Changing the Credentialing Narrative: Creating a Game-Based Badging Pilot at UMUC
Concurrent Session 1
Colleges and universities are under increasing pressure to justify the value of their degrees and credentials. University of Maryland University College (UMUC) is using gamified learning in a digital badge pilot to validate how students’ academic content knowledge and experiences align with the career-ready skills employers seek.
During this time of disruptive change in higher education, colleges and universities are being challenged to justify the value of their degrees and credentials and to produce evidence of return on investment. Specifically, employers are not convinced college graduates are arriving at the workplace with the problem solving, critical thinking, collaboration, communication, leadership, intercultural, and professional skills needed to succeed (William E. Kirwan Center for Academic Innovation, University System of Maryland).
While this is likely true for some college graduates, many others who actually do possess the requisite career-ready skills struggle to synthesize what they have learned and translate their curricular and co-curricular experiences into the specific competencies sought by employers. College students need help “connecting the dots” among their general education and major courses, campus activities, work, and other real-life experiences in order to see how these all add up to acquisition of the career-ready skills employers seek. In addition, employers need better ways to verify that prospective employees have, in fact, achieved these skills through validated credentials that communicate more information than is currently available on the college transcript.
As a way to better validate how college graduates’ experiences align with the career-ready skills employers seek, University of Maryland University College (UMUC) is participating in the University System of Maryland’s Digital Badging Initiative. Digital badges “make visible and validate learning in both formal and informal settings” (MacArthur Foundation). Because they are digital, badges include access to viewable artifacts that provide evidence of learning to employers and other key audiences. Being digital and openly accessible means these badges can be shared through electronic portfolios, social and professional networks such as Facebook and LinkedIn, or other online venues.
UMUC is piloting digital badging by offering students in the Doctor of Management (DM) program the opportunity to earn a Critical Thinking badge through their participation in a gamified learning simulation developed by Muzzy Lane. Students will use Rapid Evidence Assessment, a research methodology taught in their academic program, to solve a business problem presented by the simulation. In developing the simulation, DM program faculty collaborated with staff from UMUC’s Center for Innovation in Learning and Student Success, Learning Design & Solutions, and Muzzy Lane to ensure alignment between simulation content, academic program learning goals, and the dimensions and assessment criteria of the Critical Thinking badge.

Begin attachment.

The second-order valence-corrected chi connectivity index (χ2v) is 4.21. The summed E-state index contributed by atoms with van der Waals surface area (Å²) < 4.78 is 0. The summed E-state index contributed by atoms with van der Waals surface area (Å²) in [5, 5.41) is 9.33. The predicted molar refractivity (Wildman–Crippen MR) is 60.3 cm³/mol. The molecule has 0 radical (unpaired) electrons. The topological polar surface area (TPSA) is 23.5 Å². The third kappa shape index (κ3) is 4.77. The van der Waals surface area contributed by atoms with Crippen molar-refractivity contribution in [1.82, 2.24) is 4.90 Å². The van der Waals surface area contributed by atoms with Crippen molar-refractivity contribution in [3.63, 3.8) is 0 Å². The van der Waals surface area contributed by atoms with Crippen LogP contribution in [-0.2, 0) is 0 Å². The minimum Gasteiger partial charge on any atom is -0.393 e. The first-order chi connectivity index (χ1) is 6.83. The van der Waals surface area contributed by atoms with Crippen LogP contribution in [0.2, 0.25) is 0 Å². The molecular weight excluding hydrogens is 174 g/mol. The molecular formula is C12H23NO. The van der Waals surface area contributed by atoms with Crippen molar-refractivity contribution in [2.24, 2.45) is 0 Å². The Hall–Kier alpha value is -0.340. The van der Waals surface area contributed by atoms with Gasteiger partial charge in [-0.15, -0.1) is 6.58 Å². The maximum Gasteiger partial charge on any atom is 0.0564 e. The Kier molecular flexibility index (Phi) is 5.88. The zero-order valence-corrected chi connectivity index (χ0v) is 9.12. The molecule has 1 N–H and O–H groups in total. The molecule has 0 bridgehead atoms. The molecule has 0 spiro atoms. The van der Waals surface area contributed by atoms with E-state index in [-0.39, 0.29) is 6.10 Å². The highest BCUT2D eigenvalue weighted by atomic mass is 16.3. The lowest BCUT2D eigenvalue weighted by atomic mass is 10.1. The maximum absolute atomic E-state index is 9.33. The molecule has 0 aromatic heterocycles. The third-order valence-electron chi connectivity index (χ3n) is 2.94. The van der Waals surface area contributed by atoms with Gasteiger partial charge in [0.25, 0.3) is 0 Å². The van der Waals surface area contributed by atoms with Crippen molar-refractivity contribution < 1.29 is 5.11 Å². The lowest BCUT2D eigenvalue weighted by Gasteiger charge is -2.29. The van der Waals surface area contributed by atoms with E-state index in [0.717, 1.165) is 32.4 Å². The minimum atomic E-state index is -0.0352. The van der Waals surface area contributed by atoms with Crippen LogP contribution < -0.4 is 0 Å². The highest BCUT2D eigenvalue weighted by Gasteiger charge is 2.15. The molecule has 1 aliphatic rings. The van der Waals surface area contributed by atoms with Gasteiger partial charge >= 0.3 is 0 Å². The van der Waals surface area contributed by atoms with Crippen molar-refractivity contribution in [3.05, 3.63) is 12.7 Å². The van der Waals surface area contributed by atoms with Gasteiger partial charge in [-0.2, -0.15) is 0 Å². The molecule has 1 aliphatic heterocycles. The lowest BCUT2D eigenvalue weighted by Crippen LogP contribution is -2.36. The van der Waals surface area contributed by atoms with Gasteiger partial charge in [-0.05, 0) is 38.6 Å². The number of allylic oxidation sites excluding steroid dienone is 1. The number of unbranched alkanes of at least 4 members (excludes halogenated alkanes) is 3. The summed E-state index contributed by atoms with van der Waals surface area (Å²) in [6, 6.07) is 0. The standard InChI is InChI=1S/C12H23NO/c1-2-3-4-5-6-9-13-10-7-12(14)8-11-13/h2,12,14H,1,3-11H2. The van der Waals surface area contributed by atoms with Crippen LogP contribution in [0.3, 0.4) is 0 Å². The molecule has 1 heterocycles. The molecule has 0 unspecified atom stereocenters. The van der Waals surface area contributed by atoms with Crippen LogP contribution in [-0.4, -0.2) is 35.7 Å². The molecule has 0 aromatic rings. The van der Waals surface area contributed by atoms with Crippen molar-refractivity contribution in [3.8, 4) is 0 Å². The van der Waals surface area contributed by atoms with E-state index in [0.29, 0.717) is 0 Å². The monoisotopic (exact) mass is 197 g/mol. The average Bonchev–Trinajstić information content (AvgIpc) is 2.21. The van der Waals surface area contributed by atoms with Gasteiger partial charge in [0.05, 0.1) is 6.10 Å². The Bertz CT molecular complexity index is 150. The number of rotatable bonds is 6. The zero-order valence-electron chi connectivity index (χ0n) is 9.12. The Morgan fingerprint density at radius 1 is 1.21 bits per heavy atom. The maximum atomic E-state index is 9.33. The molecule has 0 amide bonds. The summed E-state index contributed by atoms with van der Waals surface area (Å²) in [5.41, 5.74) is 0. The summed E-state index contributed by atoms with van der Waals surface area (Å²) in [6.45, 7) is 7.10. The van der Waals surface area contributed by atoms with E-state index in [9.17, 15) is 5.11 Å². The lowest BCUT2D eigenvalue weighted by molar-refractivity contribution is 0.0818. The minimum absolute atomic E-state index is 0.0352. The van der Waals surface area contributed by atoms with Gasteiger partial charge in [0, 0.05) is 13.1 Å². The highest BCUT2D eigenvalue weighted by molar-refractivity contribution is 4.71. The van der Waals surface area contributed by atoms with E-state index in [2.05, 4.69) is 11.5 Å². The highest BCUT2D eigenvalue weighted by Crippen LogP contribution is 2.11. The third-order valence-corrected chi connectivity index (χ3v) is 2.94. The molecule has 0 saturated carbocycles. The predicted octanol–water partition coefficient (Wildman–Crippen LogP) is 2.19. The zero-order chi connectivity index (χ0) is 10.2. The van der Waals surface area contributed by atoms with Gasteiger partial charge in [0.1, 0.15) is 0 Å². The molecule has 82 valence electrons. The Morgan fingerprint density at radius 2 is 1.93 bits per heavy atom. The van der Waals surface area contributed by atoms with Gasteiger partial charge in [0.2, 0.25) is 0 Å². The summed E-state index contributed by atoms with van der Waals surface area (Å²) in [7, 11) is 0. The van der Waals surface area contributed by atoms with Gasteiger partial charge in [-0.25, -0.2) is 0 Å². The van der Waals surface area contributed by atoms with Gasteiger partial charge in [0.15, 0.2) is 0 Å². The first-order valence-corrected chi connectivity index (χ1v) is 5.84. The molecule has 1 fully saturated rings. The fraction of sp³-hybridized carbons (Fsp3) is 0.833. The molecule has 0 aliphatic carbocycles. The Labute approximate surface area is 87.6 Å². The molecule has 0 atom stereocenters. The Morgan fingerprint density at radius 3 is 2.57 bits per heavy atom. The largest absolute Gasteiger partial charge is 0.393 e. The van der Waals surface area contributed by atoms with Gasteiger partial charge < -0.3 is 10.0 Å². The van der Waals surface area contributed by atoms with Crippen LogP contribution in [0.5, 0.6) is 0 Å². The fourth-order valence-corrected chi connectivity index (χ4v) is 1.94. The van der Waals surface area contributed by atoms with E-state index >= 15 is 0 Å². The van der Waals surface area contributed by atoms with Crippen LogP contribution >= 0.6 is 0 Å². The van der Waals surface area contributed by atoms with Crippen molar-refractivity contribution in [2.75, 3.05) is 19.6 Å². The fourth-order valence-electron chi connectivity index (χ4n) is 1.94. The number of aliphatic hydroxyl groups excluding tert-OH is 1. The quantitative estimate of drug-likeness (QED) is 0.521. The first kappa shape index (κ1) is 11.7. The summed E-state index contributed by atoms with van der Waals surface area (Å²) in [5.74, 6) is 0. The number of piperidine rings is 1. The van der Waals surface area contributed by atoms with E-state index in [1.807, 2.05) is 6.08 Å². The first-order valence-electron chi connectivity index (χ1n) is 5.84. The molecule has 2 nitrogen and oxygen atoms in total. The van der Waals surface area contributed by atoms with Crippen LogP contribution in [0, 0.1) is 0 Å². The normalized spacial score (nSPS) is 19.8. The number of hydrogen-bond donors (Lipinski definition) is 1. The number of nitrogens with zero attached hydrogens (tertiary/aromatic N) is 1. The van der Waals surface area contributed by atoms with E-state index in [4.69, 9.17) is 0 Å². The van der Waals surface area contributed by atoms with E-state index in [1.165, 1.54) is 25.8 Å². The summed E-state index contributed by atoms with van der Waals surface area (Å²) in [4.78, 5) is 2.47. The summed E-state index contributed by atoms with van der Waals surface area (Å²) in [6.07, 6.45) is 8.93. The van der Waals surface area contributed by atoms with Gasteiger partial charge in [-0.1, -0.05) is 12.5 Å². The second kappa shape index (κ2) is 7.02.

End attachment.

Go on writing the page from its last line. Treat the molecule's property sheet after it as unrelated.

The purpose of this Emerging Ideas session is to examine how creative approaches to teaching and learning can be used to help students make connections between the academic content they learn in the classroom and how that translates to career-ready skills, such as critical thinking, that they can communicate to employers.
Session Structure and Goals
Presenters will discuss how UMUC used gamified learning in a digital badging pilot to validate and communicate students’ career-ready skills. The presentation will be structured to solicit feedback and participation from attendees in various roles, including administrators, faculty, design thinkers, and researchers, by exploring the role of gamification in skills-based digital badges through three lenses:
System/university-wide strategic innovation: How can higher education systems and institutions utilize piloting to answer specific questions regarding the larger context of the value proposition of the university credential and career-ready skills.
Internal conditions for piloting innovative practices: How can administrators and other critical stakeholders foster a growth mindset within their institutions to facilitate change and create the conditions for learning through piloting innovation?
Aligning academic learning goals and badging competencies: The critical role of program chairs and faculty in ensuring rigor and alignment across academic learning goals, assessments, and badge criteria.
Conference session participants will be asked to engage in a larger discussion structured around the three lenses described above. A facilitated dialogue will be used to gain additional insights from workshop participants regarding the project as well as the broader focus of badging, game-based design and the changing landscape of higher education.